How do you dynamically monitor an IT service to enable the operational policies in support of the Service Level Objectives (SLOs) and inform what actions should happen to remediate a problem?
Information Technology (IT) departments are required to deliver increasing levels of service and availability while reducing costs. Service level management is an accepted method to ensure that IT services are meeting the business requirements. The SLA defines (in language that has meaning to the customer) precisely what is to be delivered and when and where it is to be delivered. It also defines the standard of quality to be delivered, usually in terms of performance and availability.
Operational policies are the actionable elements that translate the SLA to IT operation services. Availability management, performance management, capacity management and service continuity management are concerned with ensuring that services continue to deliver the service levels included in the relevant SLAs.
It is imperative that an IT system is monitored and managed with appropriate thresholds and health rules to meet the SLA operational and business requirements.
The <ServiceMonitor> translates the operational policies to operational health rules, containing the attributes detailing the “what”. The operational health rules become the standardized directives for availability, performance, service continuity management.
Based on the telemetry data persisted in the database, the operational health rules establish the status of a component, establish threshold criteria and automate alerts.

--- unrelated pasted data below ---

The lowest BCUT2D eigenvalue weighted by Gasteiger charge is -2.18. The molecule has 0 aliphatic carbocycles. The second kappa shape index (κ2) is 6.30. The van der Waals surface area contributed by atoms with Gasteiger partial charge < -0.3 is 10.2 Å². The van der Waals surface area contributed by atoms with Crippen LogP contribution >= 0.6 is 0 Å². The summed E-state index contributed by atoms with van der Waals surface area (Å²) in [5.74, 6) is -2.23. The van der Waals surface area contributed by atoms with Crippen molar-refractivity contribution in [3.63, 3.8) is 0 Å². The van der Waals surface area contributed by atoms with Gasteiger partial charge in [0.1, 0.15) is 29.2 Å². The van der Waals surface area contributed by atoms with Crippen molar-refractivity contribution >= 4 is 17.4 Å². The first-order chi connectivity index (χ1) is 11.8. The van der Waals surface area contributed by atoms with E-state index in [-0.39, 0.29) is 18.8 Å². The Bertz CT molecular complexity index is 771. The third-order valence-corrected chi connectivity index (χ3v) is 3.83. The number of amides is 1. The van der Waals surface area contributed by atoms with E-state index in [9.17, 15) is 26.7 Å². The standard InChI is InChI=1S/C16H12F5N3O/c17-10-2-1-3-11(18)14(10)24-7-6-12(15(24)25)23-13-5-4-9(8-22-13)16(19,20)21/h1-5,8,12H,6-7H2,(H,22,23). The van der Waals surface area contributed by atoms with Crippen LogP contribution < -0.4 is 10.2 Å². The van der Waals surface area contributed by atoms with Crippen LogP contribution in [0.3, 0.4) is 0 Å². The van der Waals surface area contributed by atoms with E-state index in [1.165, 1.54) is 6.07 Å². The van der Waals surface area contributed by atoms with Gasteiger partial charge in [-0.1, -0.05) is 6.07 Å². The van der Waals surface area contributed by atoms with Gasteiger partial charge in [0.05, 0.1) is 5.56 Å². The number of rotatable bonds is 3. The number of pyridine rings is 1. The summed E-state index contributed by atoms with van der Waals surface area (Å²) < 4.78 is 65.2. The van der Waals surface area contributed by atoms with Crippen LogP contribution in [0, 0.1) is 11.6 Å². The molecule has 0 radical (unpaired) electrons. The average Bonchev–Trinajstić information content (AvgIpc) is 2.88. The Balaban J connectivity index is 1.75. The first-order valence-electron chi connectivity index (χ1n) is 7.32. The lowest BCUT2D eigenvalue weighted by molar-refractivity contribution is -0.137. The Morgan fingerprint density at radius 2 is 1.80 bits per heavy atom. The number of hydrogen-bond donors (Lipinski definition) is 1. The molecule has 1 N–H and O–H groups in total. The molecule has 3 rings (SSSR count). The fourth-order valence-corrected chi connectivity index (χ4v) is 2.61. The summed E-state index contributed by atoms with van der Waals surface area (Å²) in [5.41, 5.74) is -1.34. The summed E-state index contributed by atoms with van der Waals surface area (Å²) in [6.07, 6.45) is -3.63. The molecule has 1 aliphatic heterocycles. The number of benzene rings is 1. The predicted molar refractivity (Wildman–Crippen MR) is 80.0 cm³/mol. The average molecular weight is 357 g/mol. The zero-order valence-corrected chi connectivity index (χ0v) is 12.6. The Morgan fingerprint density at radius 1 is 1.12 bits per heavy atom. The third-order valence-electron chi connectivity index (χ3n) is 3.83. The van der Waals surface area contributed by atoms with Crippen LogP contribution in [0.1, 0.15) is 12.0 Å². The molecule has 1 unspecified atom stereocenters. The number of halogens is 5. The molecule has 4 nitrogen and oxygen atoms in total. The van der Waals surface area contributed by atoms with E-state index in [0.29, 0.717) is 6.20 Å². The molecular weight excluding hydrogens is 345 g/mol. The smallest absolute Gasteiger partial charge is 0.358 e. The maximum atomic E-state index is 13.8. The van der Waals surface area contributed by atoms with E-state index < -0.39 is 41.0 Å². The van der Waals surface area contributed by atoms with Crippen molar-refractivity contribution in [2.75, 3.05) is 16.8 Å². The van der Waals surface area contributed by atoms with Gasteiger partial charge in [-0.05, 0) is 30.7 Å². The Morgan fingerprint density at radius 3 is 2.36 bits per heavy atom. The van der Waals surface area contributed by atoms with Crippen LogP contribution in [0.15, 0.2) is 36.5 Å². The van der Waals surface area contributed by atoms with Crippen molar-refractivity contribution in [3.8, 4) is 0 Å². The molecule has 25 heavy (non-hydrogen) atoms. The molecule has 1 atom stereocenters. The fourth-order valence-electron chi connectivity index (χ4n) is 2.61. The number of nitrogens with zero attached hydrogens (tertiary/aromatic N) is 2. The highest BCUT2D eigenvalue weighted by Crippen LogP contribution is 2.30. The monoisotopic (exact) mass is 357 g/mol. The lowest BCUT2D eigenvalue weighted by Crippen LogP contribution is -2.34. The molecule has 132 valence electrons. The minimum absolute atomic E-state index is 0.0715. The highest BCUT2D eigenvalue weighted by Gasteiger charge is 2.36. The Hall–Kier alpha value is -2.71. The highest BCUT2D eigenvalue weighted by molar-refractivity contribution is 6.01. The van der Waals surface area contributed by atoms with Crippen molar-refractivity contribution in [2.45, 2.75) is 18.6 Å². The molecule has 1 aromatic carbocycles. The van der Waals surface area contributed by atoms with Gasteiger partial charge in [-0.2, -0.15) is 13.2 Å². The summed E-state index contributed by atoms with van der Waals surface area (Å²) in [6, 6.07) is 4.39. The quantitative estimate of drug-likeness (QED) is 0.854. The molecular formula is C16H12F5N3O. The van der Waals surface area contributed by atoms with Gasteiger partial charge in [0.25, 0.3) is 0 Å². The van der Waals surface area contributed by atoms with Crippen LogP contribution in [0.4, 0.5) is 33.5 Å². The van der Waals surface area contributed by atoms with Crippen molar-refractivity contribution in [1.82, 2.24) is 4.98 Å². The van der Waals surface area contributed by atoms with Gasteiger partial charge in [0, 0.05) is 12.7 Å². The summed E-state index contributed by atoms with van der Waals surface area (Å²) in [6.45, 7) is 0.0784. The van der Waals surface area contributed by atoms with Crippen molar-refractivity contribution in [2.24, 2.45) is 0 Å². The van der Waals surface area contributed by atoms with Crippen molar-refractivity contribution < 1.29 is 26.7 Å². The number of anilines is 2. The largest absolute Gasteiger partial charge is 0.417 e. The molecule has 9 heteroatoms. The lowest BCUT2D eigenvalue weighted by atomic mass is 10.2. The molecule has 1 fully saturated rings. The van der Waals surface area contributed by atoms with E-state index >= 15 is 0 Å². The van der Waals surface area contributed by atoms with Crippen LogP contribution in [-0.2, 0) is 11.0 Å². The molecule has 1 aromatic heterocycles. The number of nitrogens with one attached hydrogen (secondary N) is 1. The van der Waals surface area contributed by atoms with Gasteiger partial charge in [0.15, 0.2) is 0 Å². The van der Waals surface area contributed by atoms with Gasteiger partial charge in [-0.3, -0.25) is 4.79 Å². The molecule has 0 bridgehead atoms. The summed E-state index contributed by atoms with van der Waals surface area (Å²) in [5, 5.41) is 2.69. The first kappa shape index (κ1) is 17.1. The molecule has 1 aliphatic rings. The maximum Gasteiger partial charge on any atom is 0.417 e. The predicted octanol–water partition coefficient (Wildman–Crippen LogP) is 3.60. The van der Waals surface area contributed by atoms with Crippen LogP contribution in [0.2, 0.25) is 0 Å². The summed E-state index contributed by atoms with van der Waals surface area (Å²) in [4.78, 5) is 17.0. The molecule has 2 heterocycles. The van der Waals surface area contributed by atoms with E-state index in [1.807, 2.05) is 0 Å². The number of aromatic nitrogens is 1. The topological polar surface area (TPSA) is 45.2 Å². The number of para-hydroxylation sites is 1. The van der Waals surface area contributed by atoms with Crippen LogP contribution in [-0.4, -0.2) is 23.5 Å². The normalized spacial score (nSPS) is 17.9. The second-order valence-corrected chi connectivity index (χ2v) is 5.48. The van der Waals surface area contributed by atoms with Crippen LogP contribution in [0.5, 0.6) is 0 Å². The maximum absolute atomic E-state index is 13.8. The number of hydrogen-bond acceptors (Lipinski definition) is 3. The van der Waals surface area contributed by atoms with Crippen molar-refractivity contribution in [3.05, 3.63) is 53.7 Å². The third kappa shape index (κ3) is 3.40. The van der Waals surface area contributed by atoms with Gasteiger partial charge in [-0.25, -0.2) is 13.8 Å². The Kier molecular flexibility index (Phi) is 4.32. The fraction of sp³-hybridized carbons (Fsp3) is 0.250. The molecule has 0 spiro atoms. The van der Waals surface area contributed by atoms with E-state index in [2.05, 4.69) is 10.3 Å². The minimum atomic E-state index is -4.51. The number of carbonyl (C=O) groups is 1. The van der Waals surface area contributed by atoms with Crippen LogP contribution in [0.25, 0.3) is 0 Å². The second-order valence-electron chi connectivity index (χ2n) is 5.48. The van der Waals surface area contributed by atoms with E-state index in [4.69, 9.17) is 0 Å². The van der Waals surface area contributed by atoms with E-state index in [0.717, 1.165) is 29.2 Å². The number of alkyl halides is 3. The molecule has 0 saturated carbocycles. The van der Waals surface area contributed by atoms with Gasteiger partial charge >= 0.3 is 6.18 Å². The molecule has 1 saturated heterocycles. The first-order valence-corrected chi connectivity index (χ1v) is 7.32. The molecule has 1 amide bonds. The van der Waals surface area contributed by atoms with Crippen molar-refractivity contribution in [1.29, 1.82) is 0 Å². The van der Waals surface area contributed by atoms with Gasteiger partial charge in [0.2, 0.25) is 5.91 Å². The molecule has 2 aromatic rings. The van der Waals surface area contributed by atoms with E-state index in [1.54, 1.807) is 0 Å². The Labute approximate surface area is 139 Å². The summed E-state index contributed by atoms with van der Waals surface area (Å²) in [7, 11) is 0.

An operational health rule violation represents an event – such as an error or exception generated by the application, the crossing of a performance threshold, or an operational change in the application, such as a JVM restart.
An operational health rule can evaluate metrics associated with an entire application or a limited set of entities. For example, you can create business transaction performance health rules that evaluate certain metrics for all business transactions in the application or health rules that cover all the components in the application or all the components in specified application tier (web tier, application tier, database tier, infrastructure tier).
An event can also be used to trigger a policy, which can initiate automatic actions, such as sending alerting emails or running remedial scripts.
An operational level agreement (OLA) is an agreement between two teams or functions within an IT service provider. It supports the IT service provider’s delivery of IT services to the customers and the service levels contained in the corresponding SLA. The OLA defines the items or services to be provided and the responsibilities of each party.
The Service Operational Policies are the ones that typically enable most, if not all of the OLAs. An enterprise may have deployed multiple monitoring tools to monitor different components of the technology stack. Service operations policies should be independent of the monitoring tools and inform an autonomic manager what actions should happen for each event.
Policies provide a mechanism for automating monitoring and problem remediation. Instead of continually scanning metrics and events for the many conditions that could suggest problems, you can proactively define the events that are of greatest concern for keeping your applications running smoothly and then create policies that specify actions to start automatically when those events occur.